Anglo-Saxon Riddles of the Exeter Book/72
This riddle is somewhat related to the above, having a sort of secret writing instead of runes.
|I saw a thing moving over the wave [or ways].
It was gorgeously, wondrously arrayed.
It had four feet beneath its belly
[and eight man hwm wiif mxlkfw
f horse qxxs—up on its back.]
It had two wings and twelve eyes
and six heads. Tell what it was.
It moved over the water; nor was it a bird alone,
but there was a likeness of each of these:
a horse and a man, a dog and a bird,
and also the shape of a woman. You know
how to say, if you can, who know the truth,
just how the nature of the thing may go.
|Ic wiht geseah on wege feran|
seo wæs wrætlice wundrum gegierwed
hæfde feowere · fet under wombe
monn·h·w·m·wiif·m·x·l·kf wf·hors· qxxs·
ufon on hrycge
hæfde tu fiþru twelf eagan
siex heafdu saga hwæt hio wære
fōr flodwegas ne wæs na fugul ana
ac þær wæs æghwylces anra gelicnes
horses monnes hundes fugles
eac wifes wlite þu wast gif þu const
to gesecganne we soð witan
hu þære wihte wise gonge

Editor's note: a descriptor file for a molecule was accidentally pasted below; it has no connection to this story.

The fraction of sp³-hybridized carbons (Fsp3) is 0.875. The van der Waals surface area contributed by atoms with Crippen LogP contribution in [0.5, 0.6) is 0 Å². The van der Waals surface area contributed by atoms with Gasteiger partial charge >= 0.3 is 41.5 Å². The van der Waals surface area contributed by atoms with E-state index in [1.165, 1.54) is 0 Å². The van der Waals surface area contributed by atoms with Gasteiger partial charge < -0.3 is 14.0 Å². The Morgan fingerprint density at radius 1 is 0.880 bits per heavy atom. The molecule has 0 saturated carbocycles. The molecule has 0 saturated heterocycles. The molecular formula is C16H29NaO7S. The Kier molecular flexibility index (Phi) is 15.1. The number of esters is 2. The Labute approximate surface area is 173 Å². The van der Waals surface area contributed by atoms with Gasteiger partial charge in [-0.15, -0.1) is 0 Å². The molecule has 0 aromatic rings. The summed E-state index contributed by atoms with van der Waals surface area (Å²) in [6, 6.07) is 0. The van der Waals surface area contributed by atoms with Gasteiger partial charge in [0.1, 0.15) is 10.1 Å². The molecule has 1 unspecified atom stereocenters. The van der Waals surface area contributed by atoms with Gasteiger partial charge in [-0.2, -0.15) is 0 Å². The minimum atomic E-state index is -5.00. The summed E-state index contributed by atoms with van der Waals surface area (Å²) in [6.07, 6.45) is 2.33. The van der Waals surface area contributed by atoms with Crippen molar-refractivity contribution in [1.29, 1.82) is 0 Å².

This looks at first like two different riddles; for it is not usual to solicit the answer twice. The two bracketed lines (4–5) are doubtless an interpolation by some overzealous copyist, to make everything more difficult. He used the simple old code of representing vowels by the alphabetically following consonants. Thus hwm (miscopied) is for homo, ‘man,’ repeating man; mxlkfw f (also miscopied) is for mulier, repeating wiif, ‘woman’; qxxs is for equus, ‘horse.’ For the rest, interpretations vary. Trautmann, for example, has the following: “A man and his wife are seated on a horse; the man has a bird in his hand, the woman a dog on her arm and an unborn child inside her (or the man has the dog and the woman has the bird). The four feet are the horse’s; the eight on its back are the child’s, the bird’s, and the dog’s. The feet of the man and wife are not counted since they are neither underneath nor up above. The six heads and twelve eyes are those of the man, woman, child, dog, bird, horse.” But he admits that difficulties remain. Another guess sees a boat with four oars and eight rowers and on board a horse, a man, a woman, a bird, and a dog. Or no bird, the wings being sails. A more elaborate interpretation is proposed by Erika von Erhardt-Siebold ( lxiii , 3–6). A party of hunters is returning home in a boat with two dogs and the game. The boat had four feet underneath (four oars) and eight above (four oarsmen); the boat had two wings (bird being a conventional metaphor for ship). The twelve eyes were those of the four oarsmen, the dog, and the bird which had been killed. Besides this there was the likeness of a horse (now the boat itself) and a man (as on horseback), and a dog and bird literally. The form of a woman is probably an ornamental design or figurehead of the boat. Thus Mrs. von Erhardt-Siebold with slight changes.